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Figure 1: Edematous mucosal folds with partial loss of vascular pattern in the left colon (A) and in the sigmoid colon (B)

The biopsies taken from the ascending-transversum-descending colon and sigma showed a typical luminal blue fringe with unremarkable surface epithelium. Periodic acid-Schiff reaction (PAS) confirmed the presence of Spirochetes (Fig. 2 and Fig. 3).

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Figure 2: Colonic mucosa with a luminal blue fringe on the unremarkable surface epithelium with presence of Spirochetes lining the mucosa forming a false brush border (HE staining)

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Figure 3: Spirochetosis on the surface of colonic epithelium, highlighted as a purple hem (arrows; PAS staining)

Due to this finding, the patient was treated with metronidazole 500mg four times a day for ten days. After treatment, we observed a complete remission of symptoms.

Discussion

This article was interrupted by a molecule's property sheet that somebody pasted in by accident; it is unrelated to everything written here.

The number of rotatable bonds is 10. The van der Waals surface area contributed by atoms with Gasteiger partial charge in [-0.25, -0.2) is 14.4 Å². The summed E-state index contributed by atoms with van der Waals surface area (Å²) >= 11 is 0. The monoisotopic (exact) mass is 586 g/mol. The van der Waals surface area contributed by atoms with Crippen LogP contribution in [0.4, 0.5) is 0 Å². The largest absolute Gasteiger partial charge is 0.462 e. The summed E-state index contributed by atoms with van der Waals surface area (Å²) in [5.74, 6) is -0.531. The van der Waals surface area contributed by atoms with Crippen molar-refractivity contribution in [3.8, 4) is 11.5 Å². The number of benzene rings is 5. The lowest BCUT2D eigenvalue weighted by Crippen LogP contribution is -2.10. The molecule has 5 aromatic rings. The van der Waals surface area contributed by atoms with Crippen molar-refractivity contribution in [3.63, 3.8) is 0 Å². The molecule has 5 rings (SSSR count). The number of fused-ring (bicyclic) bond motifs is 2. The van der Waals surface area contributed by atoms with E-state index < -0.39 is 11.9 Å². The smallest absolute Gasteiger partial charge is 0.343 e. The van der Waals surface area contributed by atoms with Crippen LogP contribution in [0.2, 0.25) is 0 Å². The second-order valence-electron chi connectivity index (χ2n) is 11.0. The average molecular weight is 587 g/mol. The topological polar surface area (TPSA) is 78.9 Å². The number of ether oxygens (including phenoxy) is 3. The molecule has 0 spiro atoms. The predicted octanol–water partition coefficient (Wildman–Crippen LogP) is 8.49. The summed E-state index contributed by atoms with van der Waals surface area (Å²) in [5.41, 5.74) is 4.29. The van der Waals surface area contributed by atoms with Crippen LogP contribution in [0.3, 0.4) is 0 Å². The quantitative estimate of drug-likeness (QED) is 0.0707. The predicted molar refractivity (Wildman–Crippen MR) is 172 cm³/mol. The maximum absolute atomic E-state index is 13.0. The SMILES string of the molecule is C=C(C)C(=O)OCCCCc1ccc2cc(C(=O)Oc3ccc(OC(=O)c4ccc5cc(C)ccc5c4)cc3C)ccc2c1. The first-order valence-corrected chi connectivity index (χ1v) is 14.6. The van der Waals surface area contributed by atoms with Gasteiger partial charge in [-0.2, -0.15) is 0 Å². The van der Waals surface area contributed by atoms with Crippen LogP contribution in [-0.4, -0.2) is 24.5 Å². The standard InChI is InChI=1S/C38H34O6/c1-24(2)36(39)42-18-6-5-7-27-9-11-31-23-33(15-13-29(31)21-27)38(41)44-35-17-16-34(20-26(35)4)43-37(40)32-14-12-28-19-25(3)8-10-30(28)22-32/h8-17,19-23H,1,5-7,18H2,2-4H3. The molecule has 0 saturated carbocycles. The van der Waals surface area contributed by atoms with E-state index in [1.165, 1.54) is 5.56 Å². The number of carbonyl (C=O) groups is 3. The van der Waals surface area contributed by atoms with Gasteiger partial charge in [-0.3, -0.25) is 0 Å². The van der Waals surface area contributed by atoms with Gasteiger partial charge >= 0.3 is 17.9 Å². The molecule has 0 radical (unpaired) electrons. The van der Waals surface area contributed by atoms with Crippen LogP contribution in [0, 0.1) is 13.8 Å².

Intestinal spirochaetosis (IS) is rare infection of the gastrointestinal tract caused by the overgrowth of gram-negative bacteria in colonic mucosae. Most of the time, the course of infection is asymptomatic but in some cases it can be associated with various abdominal symptoms including pain, diarrhea and rectal bleeding, especially in immunocompromised and homosexual patients (Amat et al., 2004; Harland and Lee, 1967; Paul et al., 2004; K__ampersandsignouml;rner and Gebbers, 2003; McMillan and Lee, 1981). Many organism within the Spirochaetes phylum are pathogenic: Leptospira species, which causes leptospirosis, Borrelia burgdoferi, Borrelia garinii, and Borrelia afzelii, which cause Lyme disease, Borrelia recurrentis which causes relapsing fever, Treponema pallidum subspecies which cause treponematoses such as syphilis and yaws. Finally, Brachyspira pilosicoli, Brachyspira aalborgi and Serpulina pilosicoli are most commonly associated with human IS (Wolgemuth, 2015). The prevalence of spirochetosis is based on biopsy findings and varies from 2 to 7% in western countries, 1-34% in less developed countries and up to 54% in men who have sex with men and patients with human immunodeficiency viruses (HIV), suggesting sexual transmission in some cases (K__ampersandsignouml;rner and Gebbers, 2003; McMillan and Lee, 1981).